A great culture in an organisations is something to be celebrated. A poor culture in an organisation is something to be confronted and changed. Social media does a great job of shining the light on both great and dismal organisational cultures. Social media is helping to drive the evolution to more porous organisations where the boundaries between employees and external stakeholders is blurring.
The implementation projects we have worked on typically start with something like an LMS and often include implementing or utilising a platform like Microsoft SharePoint or Citrix Podio, [among many others]. These tools add a social dimension to an organisation that many would classify as more collaboration than social; I disagree. We now have clients moving to Lync, Yammer, Salesforce Chatter, Jive, Hangouts and many others that have the potential to open up social communication both inside and outside the organisation. This can be scary stuff to the leaders of an organisation with a toxic culture. There is no more hiding.
In some projects the implementation projects were focused purely on people inside the organisation and helping them collaborate and share more effectively. The impact of culture cannot be over-estimated. Positive cultures have more rapid adoption of social tools and they share the good, bad and ugly with a spirit of innovation and constant improvement. You can see the positive culture expressed in the honesty. On the other hand a toxic culture will approach social tools with constrained and vanilla communication. The sharing is completely cloaked in fear of standing out and reprisal. There is no way to hide this. It is damaging within an organisation and even more so if there is leakage outside the organisation in social channels.
A healthy organisation always has leadership that communicates repeatedly and effectively to its people. The healthy organisation will have a shared understanding of how the social and learning technologies contribute to the organisation’s vision, strategy and their alignment between the work they do and achieving strategic goals. This consistency is further evidenced in the communications on social media platforms communicating to those outside the organisation.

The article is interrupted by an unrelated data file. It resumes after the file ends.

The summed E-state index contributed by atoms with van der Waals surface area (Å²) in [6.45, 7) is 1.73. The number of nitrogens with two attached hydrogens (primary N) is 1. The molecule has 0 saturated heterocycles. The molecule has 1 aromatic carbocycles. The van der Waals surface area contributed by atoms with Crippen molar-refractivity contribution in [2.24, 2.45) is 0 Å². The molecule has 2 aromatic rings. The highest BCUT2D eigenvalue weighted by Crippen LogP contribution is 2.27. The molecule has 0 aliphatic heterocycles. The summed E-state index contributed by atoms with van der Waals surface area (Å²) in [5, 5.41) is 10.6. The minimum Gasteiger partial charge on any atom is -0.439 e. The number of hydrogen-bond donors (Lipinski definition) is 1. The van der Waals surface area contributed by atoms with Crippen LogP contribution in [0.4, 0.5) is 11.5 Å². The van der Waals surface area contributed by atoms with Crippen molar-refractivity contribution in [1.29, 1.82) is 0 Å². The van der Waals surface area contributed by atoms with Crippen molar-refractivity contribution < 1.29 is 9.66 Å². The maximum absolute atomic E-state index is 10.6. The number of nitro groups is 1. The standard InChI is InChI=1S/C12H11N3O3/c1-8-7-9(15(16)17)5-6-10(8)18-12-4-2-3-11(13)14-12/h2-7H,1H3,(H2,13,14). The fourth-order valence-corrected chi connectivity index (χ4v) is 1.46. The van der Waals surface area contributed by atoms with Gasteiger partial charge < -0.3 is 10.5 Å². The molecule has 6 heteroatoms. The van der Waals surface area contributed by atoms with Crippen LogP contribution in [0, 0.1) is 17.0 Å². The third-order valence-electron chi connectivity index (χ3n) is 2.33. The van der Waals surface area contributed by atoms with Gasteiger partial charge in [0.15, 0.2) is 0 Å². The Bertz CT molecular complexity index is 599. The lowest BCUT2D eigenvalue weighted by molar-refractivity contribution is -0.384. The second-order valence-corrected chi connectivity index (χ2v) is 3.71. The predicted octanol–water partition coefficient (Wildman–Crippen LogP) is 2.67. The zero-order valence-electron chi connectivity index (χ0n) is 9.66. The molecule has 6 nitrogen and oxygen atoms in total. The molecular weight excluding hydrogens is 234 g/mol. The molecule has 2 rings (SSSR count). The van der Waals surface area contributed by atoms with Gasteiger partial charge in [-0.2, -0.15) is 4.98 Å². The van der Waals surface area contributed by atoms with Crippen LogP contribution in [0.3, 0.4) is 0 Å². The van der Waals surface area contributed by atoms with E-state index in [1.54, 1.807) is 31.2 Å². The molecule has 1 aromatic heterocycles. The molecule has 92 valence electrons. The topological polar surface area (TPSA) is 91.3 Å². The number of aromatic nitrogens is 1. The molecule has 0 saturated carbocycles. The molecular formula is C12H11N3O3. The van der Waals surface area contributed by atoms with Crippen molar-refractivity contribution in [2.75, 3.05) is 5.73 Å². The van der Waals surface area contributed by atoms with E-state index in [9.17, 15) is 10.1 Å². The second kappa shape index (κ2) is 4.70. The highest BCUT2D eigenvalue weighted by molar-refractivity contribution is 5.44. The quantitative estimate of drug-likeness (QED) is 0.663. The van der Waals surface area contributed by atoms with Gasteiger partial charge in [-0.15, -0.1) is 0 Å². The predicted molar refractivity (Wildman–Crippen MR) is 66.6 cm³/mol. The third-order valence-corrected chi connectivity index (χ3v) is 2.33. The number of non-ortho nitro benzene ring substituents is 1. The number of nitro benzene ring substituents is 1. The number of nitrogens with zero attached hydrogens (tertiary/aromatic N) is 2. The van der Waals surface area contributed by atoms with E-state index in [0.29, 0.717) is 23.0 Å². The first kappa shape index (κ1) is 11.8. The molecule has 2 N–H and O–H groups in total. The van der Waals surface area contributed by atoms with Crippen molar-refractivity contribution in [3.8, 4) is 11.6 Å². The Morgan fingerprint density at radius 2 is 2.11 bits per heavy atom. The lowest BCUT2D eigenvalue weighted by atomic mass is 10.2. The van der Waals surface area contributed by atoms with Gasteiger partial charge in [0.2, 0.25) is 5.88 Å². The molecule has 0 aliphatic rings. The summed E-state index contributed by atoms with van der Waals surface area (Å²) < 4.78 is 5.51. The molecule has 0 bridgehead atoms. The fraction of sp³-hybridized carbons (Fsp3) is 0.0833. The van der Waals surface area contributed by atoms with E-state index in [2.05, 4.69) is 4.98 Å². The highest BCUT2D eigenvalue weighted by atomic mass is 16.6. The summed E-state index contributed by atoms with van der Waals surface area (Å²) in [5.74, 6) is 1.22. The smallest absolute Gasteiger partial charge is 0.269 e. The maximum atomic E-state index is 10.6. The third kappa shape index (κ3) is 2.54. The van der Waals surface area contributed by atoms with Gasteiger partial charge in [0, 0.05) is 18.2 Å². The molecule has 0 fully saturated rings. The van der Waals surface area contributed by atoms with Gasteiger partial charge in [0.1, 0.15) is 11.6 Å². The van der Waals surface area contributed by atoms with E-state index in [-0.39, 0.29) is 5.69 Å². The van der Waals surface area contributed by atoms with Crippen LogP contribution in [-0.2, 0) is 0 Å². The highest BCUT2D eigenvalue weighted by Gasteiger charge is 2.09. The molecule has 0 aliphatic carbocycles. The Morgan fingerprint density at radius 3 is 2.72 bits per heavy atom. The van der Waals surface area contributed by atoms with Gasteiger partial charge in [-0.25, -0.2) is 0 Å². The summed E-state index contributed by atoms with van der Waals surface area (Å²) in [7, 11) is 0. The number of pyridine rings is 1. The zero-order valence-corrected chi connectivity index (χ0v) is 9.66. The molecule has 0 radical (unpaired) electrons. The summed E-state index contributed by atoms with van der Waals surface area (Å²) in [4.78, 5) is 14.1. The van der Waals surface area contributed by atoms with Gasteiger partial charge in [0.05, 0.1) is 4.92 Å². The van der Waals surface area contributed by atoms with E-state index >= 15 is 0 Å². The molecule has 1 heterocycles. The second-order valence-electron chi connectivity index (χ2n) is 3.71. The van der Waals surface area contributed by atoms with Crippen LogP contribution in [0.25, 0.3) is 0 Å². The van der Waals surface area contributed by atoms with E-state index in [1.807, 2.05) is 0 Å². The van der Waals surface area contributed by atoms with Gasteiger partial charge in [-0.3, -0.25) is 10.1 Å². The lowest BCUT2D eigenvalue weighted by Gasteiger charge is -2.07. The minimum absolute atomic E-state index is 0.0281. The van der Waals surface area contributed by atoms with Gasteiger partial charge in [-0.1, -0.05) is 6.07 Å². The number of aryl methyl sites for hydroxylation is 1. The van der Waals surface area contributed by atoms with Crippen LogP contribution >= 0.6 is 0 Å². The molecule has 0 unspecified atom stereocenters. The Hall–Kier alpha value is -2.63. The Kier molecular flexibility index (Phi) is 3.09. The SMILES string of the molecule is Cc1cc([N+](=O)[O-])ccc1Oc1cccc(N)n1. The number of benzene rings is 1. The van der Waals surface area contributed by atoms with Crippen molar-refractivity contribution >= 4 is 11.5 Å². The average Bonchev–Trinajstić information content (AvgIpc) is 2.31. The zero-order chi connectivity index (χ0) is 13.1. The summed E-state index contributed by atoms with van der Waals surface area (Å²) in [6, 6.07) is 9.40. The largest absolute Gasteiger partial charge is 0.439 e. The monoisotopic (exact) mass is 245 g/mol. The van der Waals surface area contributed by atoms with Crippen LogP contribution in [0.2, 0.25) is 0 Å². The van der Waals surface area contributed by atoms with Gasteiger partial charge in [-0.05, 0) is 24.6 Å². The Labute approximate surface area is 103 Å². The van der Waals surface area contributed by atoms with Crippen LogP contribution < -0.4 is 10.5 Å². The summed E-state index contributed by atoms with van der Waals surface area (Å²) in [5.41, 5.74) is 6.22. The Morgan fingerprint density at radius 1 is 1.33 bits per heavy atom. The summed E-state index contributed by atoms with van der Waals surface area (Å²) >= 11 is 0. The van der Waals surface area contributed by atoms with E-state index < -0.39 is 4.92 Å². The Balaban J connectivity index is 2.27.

When the opposite is true and there is a lack of shared vision and strategy this permeates communications and collaboration to customers and other stakeholders outside the organisation. A lack of consistency of message will dampen the trust levels and compromise relationships.
Organisational health is so dependent upon effective communications developed in and delivered in system and process frameworks. For example, the communication of strategy and organisational goals must cascade to interpersonal discussions within teams and between individuals. This cannot be left to ad-hoc reliance on managers to undertake these actions on their own, instead they need to be part of a process that includes feedback loops that encourage contributions by people regardless of their status in the organisation.
If you would like to discuss the ideas in this blog or get some ideas on how to develop a social enterprise strategy please get in touch. If you would like help to develop and execute a social enterprise strategy and move your organisation to a higher state of health, we have a defined process to achieve these outcomes.